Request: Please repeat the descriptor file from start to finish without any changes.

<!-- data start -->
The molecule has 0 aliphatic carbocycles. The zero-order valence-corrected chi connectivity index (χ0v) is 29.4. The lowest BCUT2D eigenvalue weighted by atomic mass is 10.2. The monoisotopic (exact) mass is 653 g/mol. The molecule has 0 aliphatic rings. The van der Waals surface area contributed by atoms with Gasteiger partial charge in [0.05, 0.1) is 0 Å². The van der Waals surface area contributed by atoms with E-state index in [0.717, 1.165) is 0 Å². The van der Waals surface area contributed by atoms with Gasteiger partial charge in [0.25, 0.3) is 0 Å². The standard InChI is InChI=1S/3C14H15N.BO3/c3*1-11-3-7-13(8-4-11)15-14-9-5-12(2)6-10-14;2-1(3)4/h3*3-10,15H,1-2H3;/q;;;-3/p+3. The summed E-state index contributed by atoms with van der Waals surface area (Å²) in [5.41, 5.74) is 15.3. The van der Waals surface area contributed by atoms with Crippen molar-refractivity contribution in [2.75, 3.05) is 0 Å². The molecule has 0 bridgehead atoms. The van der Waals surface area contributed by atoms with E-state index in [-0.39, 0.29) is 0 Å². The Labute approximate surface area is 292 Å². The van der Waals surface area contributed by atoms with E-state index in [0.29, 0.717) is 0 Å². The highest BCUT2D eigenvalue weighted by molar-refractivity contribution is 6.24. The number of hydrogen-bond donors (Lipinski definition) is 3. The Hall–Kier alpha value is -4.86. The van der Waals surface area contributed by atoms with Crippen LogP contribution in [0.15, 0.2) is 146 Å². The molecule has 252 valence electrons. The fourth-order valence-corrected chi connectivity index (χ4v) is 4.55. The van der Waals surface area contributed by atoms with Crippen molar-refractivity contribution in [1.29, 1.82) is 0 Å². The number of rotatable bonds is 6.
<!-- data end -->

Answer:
The molecule has 0 aliphatic carbocycles. The zero-order valence-corrected chi connectivity index (χ0v) is 29.4. The lowest BCUT2D eigenvalue weighted by atomic mass is 10.2. The monoisotopic (exact) mass is 653 g/mol. The molecule has 0 aliphatic rings. The van der Waals surface area contributed by atoms with Gasteiger partial charge in [0.05, 0.1) is 0 Å². The van der Waals surface area contributed by atoms with E-state index in [0.717, 1.165) is 0 Å². The van der Waals surface area contributed by atoms with Gasteiger partial charge in [0.25, 0.3) is 0 Å². The standard InChI is InChI=1S/3C14H15N.BO3/c3*1-11-3-7-13(8-4-11)15-14-9-5-12(2)6-10-14;2-1(3)4/h3*3-10,15H,1-2H3;/q;;;-3/p+3. The summed E-state index contributed by atoms with van der Waals surface area (Å²) in [5.41, 5.74) is 15.3. The van der Waals surface area contributed by atoms with Crippen molar-refractivity contribution in [2.75, 3.05) is 0 Å². The molecule has 0 bridgehead atoms. The van der Waals surface area contributed by atoms with E-state index in [-0.39, 0.29) is 0 Å². The Labute approximate surface area is 292 Å². The van der Waals surface area contributed by atoms with E-state index in [0.29, 0.717) is 0 Å². The highest BCUT2D eigenvalue weighted by molar-refractivity contribution is 6.24. The number of hydrogen-bond donors (Lipinski definition) is 3. The Hall–Kier alpha value is -4.86. The van der Waals surface area contributed by atoms with Crippen LogP contribution in [0.15, 0.2) is 146 Å². The molecule has 252 valence electrons. The fourth-order valence-corrected chi connectivity index (χ4v) is 4.55. The van der Waals surface area contributed by atoms with Crippen molar-refractivity contribution in [1.29, 1.82) is 0 Å². The number of rotatable bonds is 6.